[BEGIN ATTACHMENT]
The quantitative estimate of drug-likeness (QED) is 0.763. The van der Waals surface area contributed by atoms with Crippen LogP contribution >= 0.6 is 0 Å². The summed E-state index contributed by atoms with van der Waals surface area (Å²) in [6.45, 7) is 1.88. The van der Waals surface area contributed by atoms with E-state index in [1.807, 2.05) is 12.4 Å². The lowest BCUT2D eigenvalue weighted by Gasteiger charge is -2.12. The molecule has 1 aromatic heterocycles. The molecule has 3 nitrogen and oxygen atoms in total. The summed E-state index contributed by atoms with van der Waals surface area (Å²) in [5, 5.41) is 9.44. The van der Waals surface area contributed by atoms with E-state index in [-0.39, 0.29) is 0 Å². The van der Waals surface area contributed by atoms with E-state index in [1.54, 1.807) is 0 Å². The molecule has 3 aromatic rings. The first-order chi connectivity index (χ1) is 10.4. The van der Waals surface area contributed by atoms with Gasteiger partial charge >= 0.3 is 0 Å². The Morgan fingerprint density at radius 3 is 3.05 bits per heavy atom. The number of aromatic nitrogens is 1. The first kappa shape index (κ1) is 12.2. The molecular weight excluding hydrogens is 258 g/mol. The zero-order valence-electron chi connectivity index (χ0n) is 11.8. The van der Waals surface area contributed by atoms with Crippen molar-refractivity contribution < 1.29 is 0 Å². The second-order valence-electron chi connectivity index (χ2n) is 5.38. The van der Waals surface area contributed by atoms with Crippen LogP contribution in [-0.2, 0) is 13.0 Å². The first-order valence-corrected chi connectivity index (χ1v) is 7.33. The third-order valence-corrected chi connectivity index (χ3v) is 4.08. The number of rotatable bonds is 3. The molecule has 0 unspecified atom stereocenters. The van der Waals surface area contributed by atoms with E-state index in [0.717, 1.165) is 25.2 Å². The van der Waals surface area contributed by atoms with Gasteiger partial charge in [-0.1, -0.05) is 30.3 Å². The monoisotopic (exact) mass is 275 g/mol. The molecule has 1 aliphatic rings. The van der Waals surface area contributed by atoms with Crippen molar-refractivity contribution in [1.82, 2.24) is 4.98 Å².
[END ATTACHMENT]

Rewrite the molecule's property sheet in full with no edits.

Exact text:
The quantitative estimate of drug-likeness (QED) is 0.763. The van der Waals surface area contributed by atoms with Crippen LogP contribution >= 0.6 is 0 Å². The summed E-state index contributed by atoms with van der Waals surface area (Å²) in [6.45, 7) is 1.88. The van der Waals surface area contributed by atoms with E-state index in [1.807, 2.05) is 12.4 Å². The lowest BCUT2D eigenvalue weighted by Gasteiger charge is -2.12. The molecule has 1 aromatic heterocycles. The molecule has 3 nitrogen and oxygen atoms in total. The summed E-state index contributed by atoms with van der Waals surface area (Å²) in [5, 5.41) is 9.44. The van der Waals surface area contributed by atoms with E-state index in [-0.39, 0.29) is 0 Å². The van der Waals surface area contributed by atoms with E-state index in [1.54, 1.807) is 0 Å². The molecule has 3 aromatic rings. The first-order chi connectivity index (χ1) is 10.4. The van der Waals surface area contributed by atoms with Gasteiger partial charge >= 0.3 is 0 Å². The Morgan fingerprint density at radius 3 is 3.05 bits per heavy atom. The number of aromatic nitrogens is 1. The first kappa shape index (κ1) is 12.2. The molecular weight excluding hydrogens is 258 g/mol. The zero-order valence-electron chi connectivity index (χ0n) is 11.8. The van der Waals surface area contributed by atoms with Crippen molar-refractivity contribution < 1.29 is 0 Å². The second-order valence-electron chi connectivity index (χ2n) is 5.38. The van der Waals surface area contributed by atoms with Crippen LogP contribution in [-0.2, 0) is 13.0 Å². The first-order valence-corrected chi connectivity index (χ1v) is 7.33. The third-order valence-corrected chi connectivity index (χ3v) is 4.08. The number of rotatable bonds is 3. The molecule has 0 unspecified atom stereocenters. The van der Waals surface area contributed by atoms with E-state index in [0.717, 1.165) is 25.2 Å². The van der Waals surface area contributed by atoms with Gasteiger partial charge in [-0.1, -0.05) is 30.3 Å². The monoisotopic (exact) mass is 275 g/mol. The molecule has 1 aliphatic rings. The van der Waals surface area contributed by atoms with Crippen molar-refractivity contribution in [1.82, 2.24) is 4.98 Å².